Im Ergebnis war P. aeruginosa der am häufigsten isolierte Erreger. Es zeigte sich ein Zusammenhang zwischen Antibiotikamissbrauch und Antibiotikaresistenz. Die Bestimmung der Antibiotikaresistenz ist nicht nur entscheidend für den Therapieerfolg, sondern kann die Ausbreitung multiresistenter Bakterien eindämmen und die Behandlungskosten reduzieren.

Schlüsselwörter: Antibiotikaverschreibung, Resistenz, Verbrennungspatient


Burns and subsequent consequences are a global problem [1]. Burn wound infection is one of the most common causes of death in burn injuries. Further, burn patients are at high risk for nosocomial infection [2]. Thus, infection control in burn patients especially in the first 5 days after hospitalization is important. Infection control during this time period can prevent morbidity and mortality in these patients [2]. Appropriate and accurate antibiotic prescription can be considered an important factor in increasing the awareness of patients about proper antibiotic use. Over the past years, the antibiotic consumption in Iran has increased [3]. The appropriate use of antibiotics can improve the health of burn patients, but inappropriate prescription and use of antibiotics can have deleterious consequences [3], e.g., it can result in antibiotic resistance which increases the cost of healthcare to both patients and the community [3], [4]. Globally, the cost of antibiotic therapy was estimated at approximately 40 billion dollars in 2000. It is notable that the proportion of developing countries increased from 19% in 1990 to 34% in 2000 [5]. For Iran, the total medical market sales reached $2.467 billion in 2010 [6], with an average annual growth of drug consumption of 11.5% [7], [8]. However, the average annual increase in drug consumption was 9% worldwide and 7% in developing countries. The high use of antibiotics in Iran ranks this country among the first 20 countries worldwide [7], [8]. Burn patients, especially severely injured ones, have a high risk of nosocomial infections. Due to rising antibiotic resistance worldwide, burn patients are at increasing risk of infection with MRSA as well as P. aeruginosa and A. baumannii [9], [10], [11]. This poses an important challenge to infection control. Therefore, it is necessary to implement appropriate antibiotic therapy protocols, especially in burn patients.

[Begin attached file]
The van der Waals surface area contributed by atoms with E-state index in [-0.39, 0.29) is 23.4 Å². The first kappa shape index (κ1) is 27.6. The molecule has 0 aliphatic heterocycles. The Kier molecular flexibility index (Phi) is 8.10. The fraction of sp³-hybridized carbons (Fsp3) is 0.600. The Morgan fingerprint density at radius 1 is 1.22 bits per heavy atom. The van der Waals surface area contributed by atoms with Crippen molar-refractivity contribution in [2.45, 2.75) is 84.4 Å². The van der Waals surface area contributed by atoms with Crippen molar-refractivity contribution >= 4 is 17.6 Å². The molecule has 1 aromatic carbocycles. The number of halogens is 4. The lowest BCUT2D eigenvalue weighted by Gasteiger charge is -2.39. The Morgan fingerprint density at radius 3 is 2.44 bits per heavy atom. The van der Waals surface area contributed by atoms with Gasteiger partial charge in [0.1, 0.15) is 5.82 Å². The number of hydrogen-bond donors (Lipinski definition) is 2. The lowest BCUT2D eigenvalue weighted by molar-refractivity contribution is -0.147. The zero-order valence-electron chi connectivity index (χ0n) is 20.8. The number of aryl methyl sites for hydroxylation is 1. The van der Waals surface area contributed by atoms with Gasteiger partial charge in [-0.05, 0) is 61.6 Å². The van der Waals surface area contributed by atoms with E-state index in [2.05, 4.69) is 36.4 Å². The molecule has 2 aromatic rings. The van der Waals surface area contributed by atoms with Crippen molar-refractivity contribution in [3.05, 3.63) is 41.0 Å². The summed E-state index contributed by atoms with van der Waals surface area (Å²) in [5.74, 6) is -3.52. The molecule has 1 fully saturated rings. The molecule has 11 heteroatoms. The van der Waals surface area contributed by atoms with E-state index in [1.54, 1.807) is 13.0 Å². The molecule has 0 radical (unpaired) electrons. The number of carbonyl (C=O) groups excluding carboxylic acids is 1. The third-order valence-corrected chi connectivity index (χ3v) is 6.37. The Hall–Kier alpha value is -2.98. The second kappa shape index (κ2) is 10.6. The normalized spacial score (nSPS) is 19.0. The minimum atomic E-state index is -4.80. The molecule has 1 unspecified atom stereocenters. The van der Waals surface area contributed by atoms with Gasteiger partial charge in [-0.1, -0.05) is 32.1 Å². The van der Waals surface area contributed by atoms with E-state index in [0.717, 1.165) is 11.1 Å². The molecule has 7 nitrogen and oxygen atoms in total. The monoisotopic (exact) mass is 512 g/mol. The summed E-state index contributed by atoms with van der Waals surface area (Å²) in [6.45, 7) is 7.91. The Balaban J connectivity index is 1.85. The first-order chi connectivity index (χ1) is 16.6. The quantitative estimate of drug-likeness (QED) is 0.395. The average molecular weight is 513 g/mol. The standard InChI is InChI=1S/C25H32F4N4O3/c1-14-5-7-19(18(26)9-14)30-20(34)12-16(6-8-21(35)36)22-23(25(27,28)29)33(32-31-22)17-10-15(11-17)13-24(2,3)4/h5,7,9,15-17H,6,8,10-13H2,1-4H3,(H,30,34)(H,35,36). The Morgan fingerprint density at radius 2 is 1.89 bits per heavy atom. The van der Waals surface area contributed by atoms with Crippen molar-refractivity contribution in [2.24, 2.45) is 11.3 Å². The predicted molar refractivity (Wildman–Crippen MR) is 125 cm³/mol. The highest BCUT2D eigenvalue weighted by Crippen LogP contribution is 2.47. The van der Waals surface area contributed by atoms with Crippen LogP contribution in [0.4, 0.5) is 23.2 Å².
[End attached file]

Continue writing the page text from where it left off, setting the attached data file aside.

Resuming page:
Materials and methods


This cross-sectional study was conducted from August 2012 to March 2013. 685 specimens were collected from 335 wound infections of burn patients who were hospitalized in different wards at Motahary hospital, a tertiary burn care hospital in Tehran with 3 wards (for men, women, and children separately).

Bacterial strains

Identification of isolates of P. aeruginosa, A. baumannii and S. aureus as the most important bacteria in nosocomial infection in burn patients in Iran [9], [10], [11] was performed by routine biochemical and microbiological tests. Patients’ information was collected from their records.

Antibiotic susceptibility testing